Their expertise could be the key factor in turning your home ownership dreams into reality, particularly if your income pattern doesn't fit the standard mould.


Navigating the world of mortgages with various income types can be a challenge. Expert advice and the right documentation smooth this journey considerably. A specialist mortgage broker shine a light on paths less travelled by traditional earners.

They unlock doors to homes we dream of owning. With determination, the right support makes all the difference in securing that key home loan.

Almas Uddin
Almas Uddin

Founder and Mortgage Advisor

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Frequently Asked

To qualify for a home loan, you must meet the income requirements set by lenders which vary but generally depend on the price of the house you want to buy and your other financial obligations.

Yes, temporary workers can qualify for mortgages, but they may need to provide additional evidence of their earnings and job stability to satisfy lender requirements.

First-time buyers might benefit from schemes like Help to Buy or Lifetime ISAs that offer support with deposits and access to better mortgage rates.

Whether you are an employee on PAYE, self-employed, or have variable income, lenders will assess your ability to maintain mortgage payments. Employees often find it straightforward while self-employed individuals may need to provide more detailed proof of income.

Failing to keep up with mortgage payments risks having your home repossessed by the lender as a last resort after attempts at resolution have failed.

Most lenders consider various types of earned income including salaries (for employees), profits (for business owners), bonuses, commissions, and in some cases benefits like National Insurance contributions when assessing what affects mortgage eligibility for a loan.

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FCA disclaimer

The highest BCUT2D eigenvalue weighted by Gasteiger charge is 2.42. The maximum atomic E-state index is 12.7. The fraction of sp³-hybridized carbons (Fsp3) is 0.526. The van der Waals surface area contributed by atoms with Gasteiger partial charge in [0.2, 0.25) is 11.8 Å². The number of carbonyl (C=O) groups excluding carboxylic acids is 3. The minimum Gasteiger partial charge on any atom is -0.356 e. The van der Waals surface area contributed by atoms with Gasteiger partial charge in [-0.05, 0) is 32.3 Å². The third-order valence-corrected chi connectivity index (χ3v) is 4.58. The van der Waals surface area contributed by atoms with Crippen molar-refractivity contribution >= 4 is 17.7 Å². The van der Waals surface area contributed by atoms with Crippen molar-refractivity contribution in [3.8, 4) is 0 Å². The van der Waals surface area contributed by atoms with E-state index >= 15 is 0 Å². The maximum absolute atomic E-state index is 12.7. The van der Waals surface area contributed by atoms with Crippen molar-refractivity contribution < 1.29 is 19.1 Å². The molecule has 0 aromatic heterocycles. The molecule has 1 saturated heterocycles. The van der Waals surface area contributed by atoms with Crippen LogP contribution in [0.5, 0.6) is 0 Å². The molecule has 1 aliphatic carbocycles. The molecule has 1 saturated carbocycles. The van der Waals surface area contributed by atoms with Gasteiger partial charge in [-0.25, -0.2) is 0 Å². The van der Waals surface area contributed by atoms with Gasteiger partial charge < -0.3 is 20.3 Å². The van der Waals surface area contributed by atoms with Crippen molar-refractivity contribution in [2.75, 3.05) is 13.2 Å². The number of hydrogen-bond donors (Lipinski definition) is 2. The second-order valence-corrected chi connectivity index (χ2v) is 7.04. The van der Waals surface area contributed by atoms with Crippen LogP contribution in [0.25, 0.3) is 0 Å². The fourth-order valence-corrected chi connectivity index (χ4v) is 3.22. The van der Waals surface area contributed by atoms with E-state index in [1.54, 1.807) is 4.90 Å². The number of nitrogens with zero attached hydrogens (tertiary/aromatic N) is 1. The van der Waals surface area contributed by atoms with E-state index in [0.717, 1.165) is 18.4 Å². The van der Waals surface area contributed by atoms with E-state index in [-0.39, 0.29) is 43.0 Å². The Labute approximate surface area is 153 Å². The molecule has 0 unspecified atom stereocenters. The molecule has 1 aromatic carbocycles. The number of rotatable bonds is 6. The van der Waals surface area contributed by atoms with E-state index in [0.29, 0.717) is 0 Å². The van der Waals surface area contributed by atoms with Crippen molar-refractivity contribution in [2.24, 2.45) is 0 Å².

The content included in our articles, blogs, web pages and news publications is based on information accurate at the time of writing. Note that policies and criteria can change regularly throughout the UK mortgage lending market, and it remains essential to contact the consultation team to receive up to date guidance. The information included on the Revolution Brokers site is not bespoke to any circumstances or individual application scenarios and therefore is not intended to be used as financial advice. The content we share is designed to be informative and helpful but cannot be relied upon to provide individual advice relevant to your mortgage requirements. All Revolution team members are fully qualified, trained and experienced to provide mortgage advice of an independent nature.

We collaborate with lenders and providers who are regulated, authorised and registered with the Financial Conduct Authority (FCA). Should you require specific mortgage borrowing types, some products such as buy to let mortgages may not be FCA regulated. The Revolution team can provide further information about regulated and unregulated lending as required. Please remember that a mortgage is a debt which is secured against your home or property. Your home can be at risk of repossession if you do not keep up with the repayments or encounter any other difficulties in managing your mortgage borrowing responsibly. This also applies to any remortgage or home loan secured against your property, including equity release products.